Mon, Jan

K-9s learn how to socialize


If you’re walking around Cottonwood or Camp Verde and you come across a K-9 officer and his four-legged partner, feel free to ask if you can pet him or her.

The dog, that is.

It’s a change from business as it occurred only a decade ago, when most K-9 officers discouraged the public from interacting with their animals. Fear of bites as well as the threat of distracting the dog from its training revealed a belief about the dogs themselves: That they could not be trusted around the public.

“The training styles have changed,” Cottonwood Police Department K-9 Officer Cory Shilling said, adding that the philosophy among K-9 cops was once to train dogs for viciousness. “The dogs were mean. Now, that’s not the case …. If we have really good discipline, we can control the play and prey drive.”

Controlling that drive, Shilling explained, allows CPD and other local law enforcement agencies to incorporate their canine partners into the community, providing citizens access to an aspect of policing that might go unnoticed for fear of the animals. Seeing officers acting casual and friendly toward their dogs goes a long way to breaking down barriers that increasingly exist between law enforcement and their communities due to high profile negative media exposure.

“We try to interact,” Shilling said. “We try to socialize them as much as possible now …. What’s the greatest public relations tool for a police department? A dog.”

“The mindset’s changed,” Camp Verde Marshal’s Office K-9 Deputy Jeff Bowers said. “They can be social.”

Shilling’s partner, Kratos, is just under 2 years old. He’s a Dutch Shepherd-Belgian Malinois mix Shilling acquired from Holland in March. Despite 32 hours of training each month and a strict kenneling regimen, he’s still a bit puppyish. He likes to jump. At upwards of 80 pounds, he can easily knock an adult over.

That playfulness isn’t altogether a bad thing, however: According to Shilling, despite being named after the stern Greek god of power, Kratos was chosen for his sociable nature.

Bowers’ partner, Claymore, is a bit more reserved at 6-and-a-half years old, but he’s just as friendly and alert. A purebred Belgian Malinois, he’s been with CVMO since the age of 2. Like Kratos, he is a dual-usage canine, equally good at sniffing out narcotics and apprehending suspects.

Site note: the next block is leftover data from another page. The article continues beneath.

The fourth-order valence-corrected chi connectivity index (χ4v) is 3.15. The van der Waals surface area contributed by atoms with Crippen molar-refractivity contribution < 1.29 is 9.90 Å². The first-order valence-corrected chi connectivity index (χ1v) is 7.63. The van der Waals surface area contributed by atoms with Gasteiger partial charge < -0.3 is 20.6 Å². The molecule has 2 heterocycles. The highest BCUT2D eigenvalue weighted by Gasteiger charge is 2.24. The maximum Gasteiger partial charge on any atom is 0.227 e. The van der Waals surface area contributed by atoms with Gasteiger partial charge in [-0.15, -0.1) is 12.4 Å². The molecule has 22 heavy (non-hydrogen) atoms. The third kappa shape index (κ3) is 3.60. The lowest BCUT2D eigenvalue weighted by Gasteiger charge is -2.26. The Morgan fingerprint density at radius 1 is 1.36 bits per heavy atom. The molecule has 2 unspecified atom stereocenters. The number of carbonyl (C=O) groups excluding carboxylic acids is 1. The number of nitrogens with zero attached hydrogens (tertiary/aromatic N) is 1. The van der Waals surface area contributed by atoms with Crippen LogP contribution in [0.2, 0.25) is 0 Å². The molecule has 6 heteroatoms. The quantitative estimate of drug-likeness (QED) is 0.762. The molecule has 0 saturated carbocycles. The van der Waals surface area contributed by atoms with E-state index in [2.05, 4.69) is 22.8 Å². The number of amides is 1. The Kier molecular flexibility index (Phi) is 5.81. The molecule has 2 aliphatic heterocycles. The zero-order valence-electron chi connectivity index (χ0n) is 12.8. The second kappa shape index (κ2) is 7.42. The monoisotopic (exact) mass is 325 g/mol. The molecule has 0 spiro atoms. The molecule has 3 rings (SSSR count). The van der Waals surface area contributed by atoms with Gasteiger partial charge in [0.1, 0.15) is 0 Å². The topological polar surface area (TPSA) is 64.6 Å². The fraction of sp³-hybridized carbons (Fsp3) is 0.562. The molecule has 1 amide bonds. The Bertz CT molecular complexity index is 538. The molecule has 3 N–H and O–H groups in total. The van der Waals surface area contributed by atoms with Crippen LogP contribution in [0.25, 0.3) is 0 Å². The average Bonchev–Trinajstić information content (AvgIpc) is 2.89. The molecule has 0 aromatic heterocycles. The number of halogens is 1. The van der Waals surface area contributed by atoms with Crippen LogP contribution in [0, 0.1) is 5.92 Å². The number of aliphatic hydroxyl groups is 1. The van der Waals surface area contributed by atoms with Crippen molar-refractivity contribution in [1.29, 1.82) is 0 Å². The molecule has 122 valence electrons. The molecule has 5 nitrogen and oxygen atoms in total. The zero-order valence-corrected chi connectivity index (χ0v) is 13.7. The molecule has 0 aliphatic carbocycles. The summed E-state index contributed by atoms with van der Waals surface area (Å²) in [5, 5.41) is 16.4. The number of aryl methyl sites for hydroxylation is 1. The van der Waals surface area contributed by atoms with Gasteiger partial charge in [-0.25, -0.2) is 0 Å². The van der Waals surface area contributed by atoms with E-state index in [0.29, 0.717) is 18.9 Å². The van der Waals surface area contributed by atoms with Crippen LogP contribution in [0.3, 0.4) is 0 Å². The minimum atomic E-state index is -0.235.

The dogs’ monthly training is split into 16 hours of narcotics work and 16 hours of apprehension work. Shilling and Bowers train their partners together, meeting up weekly at Clarkdale-Jerome Elementary School for long days in the sun and sniffing through buildings.

Occasionally, they ask local businesses to help out. Clarkdale’s Olsen’s Grain allows Kratos and Claymore to train among its pet-food-scented aisles. Shilling and Bowers plant drug paraphernalia among the pet food, encouraging the dogs to discern narcotics from tasty treats.

“On the other hand, we’ll go out to Taylor Waste with them,” Bowers said, describing a scene that, for a dog, is tantamount to near-total sensory confusion.

A dog’s sense of smell is far superior to a human’s. Where people might just smell garbage, a dog smells nearly everything separately. They possess 300 million olfactory receptors, while humans possess a mere 6 million. Moreover, dogs’ noses operate in stereo, allowing them to “see” the direction a scent is coming from.

“It’s so key for us to train so they don’t mistake an odor,” Shilling said, using dryer sheets as an example: Because the items are so commonly used to mask the odor of drugs, K-9 officers must ensure they are not rewarding a dog for smelling dryer sheets rather than narcotics.

After all, as Shilling added, what Kratos or Claymore sniff out during a narcotics investigation may end up admissible in court. Shilling and Bowers have to be sure their partners are doing their jobs properly.

Shilling admitted that the job can be intimidating, especially during training. Training a dog to apprehend means training to bite. Standing still as 70 to 100 pounds of snarling muscle and teeth come at you, knowing it’s going to chomp down on your arm — even covered in a protective glove — is not an easy thing to do.

Nonetheless, both officers say they enjoy the work. Shilling used to train hunting dogs and grew to love the bond that was created between trainer and animal.

Bowers smiled and offered a simpler answer: “We get paid to play with a dog.”

Other local agencies that use dogs in police work include Yavapai County Sheriff’s Office and Sedona Police Department. YCSO employs two K-9 officers in the Verde Valley and SPD is looking to acquire a new police dog.

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